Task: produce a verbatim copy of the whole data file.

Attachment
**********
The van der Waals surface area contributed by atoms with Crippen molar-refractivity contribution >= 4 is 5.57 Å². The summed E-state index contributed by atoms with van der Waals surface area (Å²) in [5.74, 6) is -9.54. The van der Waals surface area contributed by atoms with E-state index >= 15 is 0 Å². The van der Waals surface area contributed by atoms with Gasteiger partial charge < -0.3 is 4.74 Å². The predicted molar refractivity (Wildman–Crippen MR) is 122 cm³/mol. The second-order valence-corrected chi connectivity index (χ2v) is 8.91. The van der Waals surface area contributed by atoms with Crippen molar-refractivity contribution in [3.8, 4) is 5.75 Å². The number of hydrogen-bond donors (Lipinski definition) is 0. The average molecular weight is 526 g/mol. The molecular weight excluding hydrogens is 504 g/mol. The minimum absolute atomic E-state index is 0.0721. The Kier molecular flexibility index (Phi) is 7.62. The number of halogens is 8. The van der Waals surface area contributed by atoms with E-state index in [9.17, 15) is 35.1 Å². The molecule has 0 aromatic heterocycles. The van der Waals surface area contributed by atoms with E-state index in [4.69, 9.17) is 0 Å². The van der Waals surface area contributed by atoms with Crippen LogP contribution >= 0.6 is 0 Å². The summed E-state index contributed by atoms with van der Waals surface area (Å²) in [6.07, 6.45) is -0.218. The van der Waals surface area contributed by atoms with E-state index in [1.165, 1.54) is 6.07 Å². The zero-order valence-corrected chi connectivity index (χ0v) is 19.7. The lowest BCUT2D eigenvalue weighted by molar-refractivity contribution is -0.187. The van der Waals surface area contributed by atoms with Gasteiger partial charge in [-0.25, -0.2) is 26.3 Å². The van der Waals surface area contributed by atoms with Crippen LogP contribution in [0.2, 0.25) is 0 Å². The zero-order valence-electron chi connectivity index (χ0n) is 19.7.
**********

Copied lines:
The van der Waals surface area contributed by atoms with Crippen molar-refractivity contribution >= 4 is 5.57 Å². The summed E-state index contributed by atoms with van der Waals surface area (Å²) in [5.74, 6) is -9.54. The van der Waals surface area contributed by atoms with E-state index >= 15 is 0 Å². The van der Waals surface area contributed by atoms with Gasteiger partial charge < -0.3 is 4.74 Å². The predicted molar refractivity (Wildman–Crippen MR) is 122 cm³/mol. The second-order valence-corrected chi connectivity index (χ2v) is 8.91. The van der Waals surface area contributed by atoms with Crippen molar-refractivity contribution in [3.8, 4) is 5.75 Å². The number of hydrogen-bond donors (Lipinski definition) is 0. The average molecular weight is 526 g/mol. The molecular weight excluding hydrogens is 504 g/mol. The minimum absolute atomic E-state index is 0.0721. The Kier molecular flexibility index (Phi) is 7.62. The number of halogens is 8. The van der Waals surface area contributed by atoms with E-state index in [9.17, 15) is 35.1 Å². The molecule has 0 aromatic heterocycles. The van der Waals surface area contributed by atoms with E-state index in [4.69, 9.17) is 0 Å². The van der Waals surface area contributed by atoms with Crippen LogP contribution >= 0.6 is 0 Å². The summed E-state index contributed by atoms with van der Waals surface area (Å²) in [6.07, 6.45) is -0.218. The van der Waals surface area contributed by atoms with E-state index in [1.165, 1.54) is 6.07 Å². The zero-order valence-corrected chi connectivity index (χ0v) is 19.7. The lowest BCUT2D eigenvalue weighted by molar-refractivity contribution is -0.187. The van der Waals surface area contributed by atoms with Gasteiger partial charge in [-0.25, -0.2) is 26.3 Å². The van der Waals surface area contributed by atoms with Crippen LogP contribution in [0.2, 0.25) is 0 Å². The zero-order valence-electron chi connectivity index (χ0n) is 19.7.